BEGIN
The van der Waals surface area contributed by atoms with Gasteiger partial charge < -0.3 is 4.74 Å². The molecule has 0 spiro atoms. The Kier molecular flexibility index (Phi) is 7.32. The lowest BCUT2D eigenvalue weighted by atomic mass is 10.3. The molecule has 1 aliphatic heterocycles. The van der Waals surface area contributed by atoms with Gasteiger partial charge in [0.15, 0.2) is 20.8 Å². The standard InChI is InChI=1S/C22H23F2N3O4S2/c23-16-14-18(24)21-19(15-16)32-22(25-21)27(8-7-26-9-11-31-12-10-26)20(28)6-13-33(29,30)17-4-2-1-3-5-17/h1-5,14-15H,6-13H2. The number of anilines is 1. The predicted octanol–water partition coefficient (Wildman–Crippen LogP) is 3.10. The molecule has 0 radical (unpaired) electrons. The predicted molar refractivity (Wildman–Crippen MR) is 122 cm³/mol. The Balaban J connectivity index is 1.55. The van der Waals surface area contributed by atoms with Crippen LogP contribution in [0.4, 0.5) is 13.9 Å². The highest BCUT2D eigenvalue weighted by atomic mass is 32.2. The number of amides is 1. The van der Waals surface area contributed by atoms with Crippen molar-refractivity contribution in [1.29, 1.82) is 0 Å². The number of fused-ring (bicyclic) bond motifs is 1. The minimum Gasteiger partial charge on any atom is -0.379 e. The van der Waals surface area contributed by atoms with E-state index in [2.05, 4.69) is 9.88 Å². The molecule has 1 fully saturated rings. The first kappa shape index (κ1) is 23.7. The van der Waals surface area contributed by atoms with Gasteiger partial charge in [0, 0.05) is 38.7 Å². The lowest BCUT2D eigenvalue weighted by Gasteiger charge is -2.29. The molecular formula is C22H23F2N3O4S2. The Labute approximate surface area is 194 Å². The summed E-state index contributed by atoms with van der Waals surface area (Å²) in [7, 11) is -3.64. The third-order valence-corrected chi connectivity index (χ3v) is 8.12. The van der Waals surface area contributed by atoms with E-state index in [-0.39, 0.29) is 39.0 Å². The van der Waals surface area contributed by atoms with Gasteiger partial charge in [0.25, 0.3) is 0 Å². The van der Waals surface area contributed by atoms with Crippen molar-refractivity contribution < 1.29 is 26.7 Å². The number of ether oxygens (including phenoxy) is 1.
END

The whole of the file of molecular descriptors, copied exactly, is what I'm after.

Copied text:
The van der Waals surface area contributed by atoms with Gasteiger partial charge < -0.3 is 4.74 Å². The molecule has 0 spiro atoms. The Kier molecular flexibility index (Phi) is 7.32. The lowest BCUT2D eigenvalue weighted by atomic mass is 10.3. The molecule has 1 aliphatic heterocycles. The van der Waals surface area contributed by atoms with Gasteiger partial charge in [0.15, 0.2) is 20.8 Å². The standard InChI is InChI=1S/C22H23F2N3O4S2/c23-16-14-18(24)21-19(15-16)32-22(25-21)27(8-7-26-9-11-31-12-10-26)20(28)6-13-33(29,30)17-4-2-1-3-5-17/h1-5,14-15H,6-13H2. The number of anilines is 1. The predicted octanol–water partition coefficient (Wildman–Crippen LogP) is 3.10. The molecule has 0 radical (unpaired) electrons. The predicted molar refractivity (Wildman–Crippen MR) is 122 cm³/mol. The Balaban J connectivity index is 1.55. The van der Waals surface area contributed by atoms with Crippen LogP contribution in [0.4, 0.5) is 13.9 Å². The highest BCUT2D eigenvalue weighted by atomic mass is 32.2. The number of amides is 1. The van der Waals surface area contributed by atoms with Crippen molar-refractivity contribution in [1.29, 1.82) is 0 Å². The number of fused-ring (bicyclic) bond motifs is 1. The minimum Gasteiger partial charge on any atom is -0.379 e. The van der Waals surface area contributed by atoms with E-state index in [2.05, 4.69) is 9.88 Å². The molecule has 1 fully saturated rings. The first kappa shape index (κ1) is 23.7. The van der Waals surface area contributed by atoms with Gasteiger partial charge in [0, 0.05) is 38.7 Å². The lowest BCUT2D eigenvalue weighted by Gasteiger charge is -2.29. The molecular formula is C22H23F2N3O4S2. The Labute approximate surface area is 194 Å². The summed E-state index contributed by atoms with van der Waals surface area (Å²) in [7, 11) is -3.64. The third-order valence-corrected chi connectivity index (χ3v) is 8.12. The van der Waals surface area contributed by atoms with E-state index in [-0.39, 0.29) is 39.0 Å². The van der Waals surface area contributed by atoms with Gasteiger partial charge in [0.25, 0.3) is 0 Å². The van der Waals surface area contributed by atoms with Crippen molar-refractivity contribution < 1.29 is 26.7 Å². The number of ether oxygens (including phenoxy) is 1.